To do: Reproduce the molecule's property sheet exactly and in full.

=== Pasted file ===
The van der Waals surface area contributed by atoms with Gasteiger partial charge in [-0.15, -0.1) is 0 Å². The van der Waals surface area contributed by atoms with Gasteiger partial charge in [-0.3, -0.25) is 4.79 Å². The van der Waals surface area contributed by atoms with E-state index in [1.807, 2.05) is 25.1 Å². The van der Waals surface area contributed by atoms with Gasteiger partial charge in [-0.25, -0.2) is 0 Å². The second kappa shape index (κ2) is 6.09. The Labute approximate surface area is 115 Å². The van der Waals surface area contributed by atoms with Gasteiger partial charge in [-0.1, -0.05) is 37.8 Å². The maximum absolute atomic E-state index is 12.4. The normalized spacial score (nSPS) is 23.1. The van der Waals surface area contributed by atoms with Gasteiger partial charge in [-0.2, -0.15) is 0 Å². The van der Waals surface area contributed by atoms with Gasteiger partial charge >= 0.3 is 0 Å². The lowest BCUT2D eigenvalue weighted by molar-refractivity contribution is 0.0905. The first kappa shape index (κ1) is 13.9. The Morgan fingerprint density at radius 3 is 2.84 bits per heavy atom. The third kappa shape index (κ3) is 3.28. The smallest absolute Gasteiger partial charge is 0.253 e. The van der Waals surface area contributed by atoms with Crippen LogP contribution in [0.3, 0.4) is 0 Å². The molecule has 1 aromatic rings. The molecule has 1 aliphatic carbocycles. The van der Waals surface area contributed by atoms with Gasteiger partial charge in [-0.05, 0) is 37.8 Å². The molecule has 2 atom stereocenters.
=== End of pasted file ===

The van der Waals surface area contributed by atoms with Gasteiger partial charge in [-0.15, -0.1) is 0 Å². The van der Waals surface area contributed by atoms with Gasteiger partial charge in [-0.3, -0.25) is 4.79 Å². The van der Waals surface area contributed by atoms with E-state index in [1.807, 2.05) is 25.1 Å². The van der Waals surface area contributed by atoms with Gasteiger partial charge in [-0.25, -0.2) is 0 Å². The second kappa shape index (κ2) is 6.09. The Labute approximate surface area is 115 Å². The van der Waals surface area contributed by atoms with Gasteiger partial charge in [-0.1, -0.05) is 37.8 Å². The maximum absolute atomic E-state index is 12.4. The normalized spacial score (nSPS) is 23.1. The van der Waals surface area contributed by atoms with Gasteiger partial charge in [-0.2, -0.15) is 0 Å². The van der Waals surface area contributed by atoms with Gasteiger partial charge >= 0.3 is 0 Å². The lowest BCUT2D eigenvalue weighted by molar-refractivity contribution is 0.0905. The first kappa shape index (κ1) is 13.9. The Morgan fingerprint density at radius 3 is 2.84 bits per heavy atom. The third kappa shape index (κ3) is 3.28. The smallest absolute Gasteiger partial charge is 0.253 e. The van der Waals surface area contributed by atoms with Crippen LogP contribution in [0.3, 0.4) is 0 Å². The molecule has 1 aromatic rings. The molecule has 1 aliphatic carbocycles. The van der Waals surface area contributed by atoms with Gasteiger partial charge in [-0.05, 0) is 37.8 Å². The molecule has 2 atom stereocenters.